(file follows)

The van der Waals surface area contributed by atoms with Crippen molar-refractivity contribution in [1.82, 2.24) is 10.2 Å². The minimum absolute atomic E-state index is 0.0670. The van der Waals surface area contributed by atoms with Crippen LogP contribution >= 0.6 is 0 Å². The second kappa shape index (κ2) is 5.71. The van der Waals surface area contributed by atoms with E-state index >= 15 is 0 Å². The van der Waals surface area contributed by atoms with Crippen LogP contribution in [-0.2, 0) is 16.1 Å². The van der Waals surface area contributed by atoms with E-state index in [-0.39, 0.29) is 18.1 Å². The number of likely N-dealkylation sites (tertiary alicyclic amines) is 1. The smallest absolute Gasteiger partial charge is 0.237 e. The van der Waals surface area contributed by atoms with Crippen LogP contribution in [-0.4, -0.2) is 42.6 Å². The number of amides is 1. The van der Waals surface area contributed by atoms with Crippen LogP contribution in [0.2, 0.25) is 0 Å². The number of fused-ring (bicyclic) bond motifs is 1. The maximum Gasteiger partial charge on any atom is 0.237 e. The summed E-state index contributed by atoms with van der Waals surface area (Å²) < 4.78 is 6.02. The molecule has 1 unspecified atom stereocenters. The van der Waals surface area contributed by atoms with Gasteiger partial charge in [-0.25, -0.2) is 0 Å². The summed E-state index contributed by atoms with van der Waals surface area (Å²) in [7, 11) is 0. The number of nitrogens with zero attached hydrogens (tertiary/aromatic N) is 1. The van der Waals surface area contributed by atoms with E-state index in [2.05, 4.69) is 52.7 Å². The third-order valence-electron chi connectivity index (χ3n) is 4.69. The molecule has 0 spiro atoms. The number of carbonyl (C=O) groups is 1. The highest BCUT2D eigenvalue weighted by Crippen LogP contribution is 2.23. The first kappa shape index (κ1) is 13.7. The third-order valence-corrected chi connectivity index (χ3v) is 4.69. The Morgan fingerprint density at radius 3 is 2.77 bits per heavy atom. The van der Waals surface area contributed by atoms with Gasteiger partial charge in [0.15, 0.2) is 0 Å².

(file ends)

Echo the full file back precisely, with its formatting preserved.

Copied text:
The van der Waals surface area contributed by atoms with Crippen molar-refractivity contribution in [1.82, 2.24) is 10.2 Å². The minimum absolute atomic E-state index is 0.0670. The van der Waals surface area contributed by atoms with Crippen LogP contribution >= 0.6 is 0 Å². The second kappa shape index (κ2) is 5.71. The van der Waals surface area contributed by atoms with E-state index >= 15 is 0 Å². The van der Waals surface area contributed by atoms with Crippen LogP contribution in [-0.2, 0) is 16.1 Å². The van der Waals surface area contributed by atoms with E-state index in [-0.39, 0.29) is 18.1 Å². The number of likely N-dealkylation sites (tertiary alicyclic amines) is 1. The smallest absolute Gasteiger partial charge is 0.237 e. The van der Waals surface area contributed by atoms with Crippen LogP contribution in [-0.4, -0.2) is 42.6 Å². The number of amides is 1. The van der Waals surface area contributed by atoms with Crippen LogP contribution in [0.2, 0.25) is 0 Å². The number of fused-ring (bicyclic) bond motifs is 1. The maximum Gasteiger partial charge on any atom is 0.237 e. The summed E-state index contributed by atoms with van der Waals surface area (Å²) < 4.78 is 6.02. The molecule has 1 unspecified atom stereocenters. The van der Waals surface area contributed by atoms with Gasteiger partial charge in [-0.25, -0.2) is 0 Å². The summed E-state index contributed by atoms with van der Waals surface area (Å²) in [7, 11) is 0. The number of nitrogens with zero attached hydrogens (tertiary/aromatic N) is 1. The van der Waals surface area contributed by atoms with E-state index in [2.05, 4.69) is 52.7 Å². The third-order valence-electron chi connectivity index (χ3n) is 4.69. The molecule has 0 spiro atoms. The number of carbonyl (C=O) groups is 1. The highest BCUT2D eigenvalue weighted by Crippen LogP contribution is 2.23. The first kappa shape index (κ1) is 13.7. The third-order valence-corrected chi connectivity index (χ3v) is 4.69. The Morgan fingerprint density at radius 3 is 2.77 bits per heavy atom. The van der Waals surface area contributed by atoms with Gasteiger partial charge in [0.15, 0.2) is 0 Å².